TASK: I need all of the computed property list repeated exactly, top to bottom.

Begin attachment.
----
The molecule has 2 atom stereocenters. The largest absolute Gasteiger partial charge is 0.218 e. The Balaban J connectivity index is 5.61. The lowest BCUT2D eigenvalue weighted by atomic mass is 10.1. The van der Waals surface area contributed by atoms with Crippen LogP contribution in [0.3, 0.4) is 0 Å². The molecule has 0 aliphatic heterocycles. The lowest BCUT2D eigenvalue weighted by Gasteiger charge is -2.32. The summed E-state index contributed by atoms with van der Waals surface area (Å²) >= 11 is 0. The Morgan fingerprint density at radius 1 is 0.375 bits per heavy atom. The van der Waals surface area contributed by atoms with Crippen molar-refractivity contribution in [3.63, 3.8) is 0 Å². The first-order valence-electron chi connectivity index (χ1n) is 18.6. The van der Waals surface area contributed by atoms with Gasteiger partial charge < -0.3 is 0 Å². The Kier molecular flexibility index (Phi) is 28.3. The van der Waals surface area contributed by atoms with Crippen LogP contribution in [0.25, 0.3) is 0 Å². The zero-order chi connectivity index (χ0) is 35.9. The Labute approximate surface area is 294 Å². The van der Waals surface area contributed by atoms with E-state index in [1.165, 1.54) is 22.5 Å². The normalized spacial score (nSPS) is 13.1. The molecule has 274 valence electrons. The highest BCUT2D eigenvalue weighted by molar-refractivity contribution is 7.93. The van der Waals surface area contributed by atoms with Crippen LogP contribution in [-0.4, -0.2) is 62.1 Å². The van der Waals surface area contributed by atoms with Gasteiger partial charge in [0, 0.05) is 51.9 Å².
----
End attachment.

The molecule has 2 atom stereocenters. The largest absolute Gasteiger partial charge is 0.218 e. The Balaban J connectivity index is 5.61. The lowest BCUT2D eigenvalue weighted by atomic mass is 10.1. The van der Waals surface area contributed by atoms with Crippen LogP contribution in [0.3, 0.4) is 0 Å². The molecule has 0 aliphatic heterocycles. The lowest BCUT2D eigenvalue weighted by Gasteiger charge is -2.32. The summed E-state index contributed by atoms with van der Waals surface area (Å²) >= 11 is 0. The Morgan fingerprint density at radius 1 is 0.375 bits per heavy atom. The van der Waals surface area contributed by atoms with Crippen molar-refractivity contribution in [3.63, 3.8) is 0 Å². The first-order valence-electron chi connectivity index (χ1n) is 18.6. The van der Waals surface area contributed by atoms with Gasteiger partial charge < -0.3 is 0 Å². The Kier molecular flexibility index (Phi) is 28.3. The van der Waals surface area contributed by atoms with Crippen LogP contribution in [0.25, 0.3) is 0 Å². The zero-order chi connectivity index (χ0) is 35.9. The Labute approximate surface area is 294 Å². The van der Waals surface area contributed by atoms with E-state index in [1.165, 1.54) is 22.5 Å². The normalized spacial score (nSPS) is 13.1. The molecule has 274 valence electrons. The highest BCUT2D eigenvalue weighted by molar-refractivity contribution is 7.93. The van der Waals surface area contributed by atoms with Crippen LogP contribution in [-0.4, -0.2) is 62.1 Å². The van der Waals surface area contributed by atoms with Gasteiger partial charge in [0, 0.05) is 51.9 Å².